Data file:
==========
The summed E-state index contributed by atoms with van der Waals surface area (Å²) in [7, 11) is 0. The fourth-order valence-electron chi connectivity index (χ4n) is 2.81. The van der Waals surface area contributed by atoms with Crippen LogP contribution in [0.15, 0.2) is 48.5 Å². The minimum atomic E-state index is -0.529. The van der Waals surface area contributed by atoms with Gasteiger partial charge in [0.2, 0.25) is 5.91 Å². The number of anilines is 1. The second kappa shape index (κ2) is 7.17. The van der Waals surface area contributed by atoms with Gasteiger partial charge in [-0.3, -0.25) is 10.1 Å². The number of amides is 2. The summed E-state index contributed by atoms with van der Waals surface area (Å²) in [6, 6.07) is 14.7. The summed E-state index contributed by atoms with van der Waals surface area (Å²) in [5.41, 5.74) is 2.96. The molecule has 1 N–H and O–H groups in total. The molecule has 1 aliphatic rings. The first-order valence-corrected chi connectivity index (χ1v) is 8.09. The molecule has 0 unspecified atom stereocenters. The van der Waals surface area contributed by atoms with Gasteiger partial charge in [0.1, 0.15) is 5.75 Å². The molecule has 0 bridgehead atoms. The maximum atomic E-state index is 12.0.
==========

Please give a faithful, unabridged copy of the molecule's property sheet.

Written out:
The summed E-state index contributed by atoms with van der Waals surface area (Å²) in [7, 11) is 0. The fourth-order valence-electron chi connectivity index (χ4n) is 2.81. The van der Waals surface area contributed by atoms with Crippen LogP contribution in [0.15, 0.2) is 48.5 Å². The minimum atomic E-state index is -0.529. The van der Waals surface area contributed by atoms with Gasteiger partial charge in [0.2, 0.25) is 5.91 Å². The number of anilines is 1. The second kappa shape index (κ2) is 7.17. The van der Waals surface area contributed by atoms with Gasteiger partial charge in [-0.3, -0.25) is 10.1 Å². The number of amides is 2. The summed E-state index contributed by atoms with van der Waals surface area (Å²) in [6, 6.07) is 14.7. The summed E-state index contributed by atoms with van der Waals surface area (Å²) in [5.41, 5.74) is 2.96. The molecule has 1 N–H and O–H groups in total. The molecule has 1 aliphatic rings. The first-order valence-corrected chi connectivity index (χ1v) is 8.09. The molecule has 0 unspecified atom stereocenters. The van der Waals surface area contributed by atoms with Gasteiger partial charge in [0.1, 0.15) is 5.75 Å². The molecule has 0 bridgehead atoms. The maximum atomic E-state index is 12.0.